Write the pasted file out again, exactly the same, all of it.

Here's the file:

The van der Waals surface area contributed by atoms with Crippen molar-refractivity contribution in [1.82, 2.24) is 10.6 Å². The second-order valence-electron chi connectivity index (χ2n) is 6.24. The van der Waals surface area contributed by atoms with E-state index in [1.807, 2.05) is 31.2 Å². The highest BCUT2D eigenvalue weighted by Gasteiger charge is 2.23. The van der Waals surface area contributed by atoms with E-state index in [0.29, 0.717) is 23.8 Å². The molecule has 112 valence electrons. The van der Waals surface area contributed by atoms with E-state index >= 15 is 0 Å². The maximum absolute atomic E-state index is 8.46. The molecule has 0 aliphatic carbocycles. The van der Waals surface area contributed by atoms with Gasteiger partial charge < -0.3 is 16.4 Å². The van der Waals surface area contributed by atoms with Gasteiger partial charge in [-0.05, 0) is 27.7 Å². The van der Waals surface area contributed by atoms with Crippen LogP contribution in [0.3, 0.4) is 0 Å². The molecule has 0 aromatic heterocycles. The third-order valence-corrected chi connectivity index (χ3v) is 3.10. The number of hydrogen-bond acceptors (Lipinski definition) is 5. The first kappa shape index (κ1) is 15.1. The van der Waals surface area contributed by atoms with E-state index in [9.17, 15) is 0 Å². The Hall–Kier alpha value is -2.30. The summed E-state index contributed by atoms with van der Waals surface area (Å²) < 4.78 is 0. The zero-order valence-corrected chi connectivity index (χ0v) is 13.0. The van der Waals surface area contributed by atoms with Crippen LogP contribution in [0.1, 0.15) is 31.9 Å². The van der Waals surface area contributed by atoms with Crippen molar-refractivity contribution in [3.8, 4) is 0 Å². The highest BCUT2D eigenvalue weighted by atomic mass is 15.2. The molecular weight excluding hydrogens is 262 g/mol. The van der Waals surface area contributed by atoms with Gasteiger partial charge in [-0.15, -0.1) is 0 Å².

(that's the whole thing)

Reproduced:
The van der Waals surface area contributed by atoms with Crippen molar-refractivity contribution in [1.82, 2.24) is 10.6 Å². The second-order valence-electron chi connectivity index (χ2n) is 6.24. The van der Waals surface area contributed by atoms with E-state index in [1.807, 2.05) is 31.2 Å². The highest BCUT2D eigenvalue weighted by Gasteiger charge is 2.23. The van der Waals surface area contributed by atoms with E-state index in [0.29, 0.717) is 23.8 Å². The molecule has 112 valence electrons. The van der Waals surface area contributed by atoms with E-state index >= 15 is 0 Å². The maximum absolute atomic E-state index is 8.46. The molecule has 0 aliphatic carbocycles. The van der Waals surface area contributed by atoms with Gasteiger partial charge < -0.3 is 16.4 Å². The van der Waals surface area contributed by atoms with Gasteiger partial charge in [-0.05, 0) is 27.7 Å². The van der Waals surface area contributed by atoms with Crippen LogP contribution in [0.3, 0.4) is 0 Å². The molecule has 0 aromatic heterocycles. The third-order valence-corrected chi connectivity index (χ3v) is 3.10. The number of hydrogen-bond acceptors (Lipinski definition) is 5. The first kappa shape index (κ1) is 15.1. The van der Waals surface area contributed by atoms with E-state index in [9.17, 15) is 0 Å². The Hall–Kier alpha value is -2.30. The summed E-state index contributed by atoms with van der Waals surface area (Å²) < 4.78 is 0. The zero-order valence-corrected chi connectivity index (χ0v) is 13.0. The van der Waals surface area contributed by atoms with Crippen LogP contribution in [0.1, 0.15) is 31.9 Å². The van der Waals surface area contributed by atoms with Crippen molar-refractivity contribution in [3.8, 4) is 0 Å². The highest BCUT2D eigenvalue weighted by atomic mass is 15.2. The molecular weight excluding hydrogens is 262 g/mol. The van der Waals surface area contributed by atoms with Gasteiger partial charge in [-0.15, -0.1) is 0 Å².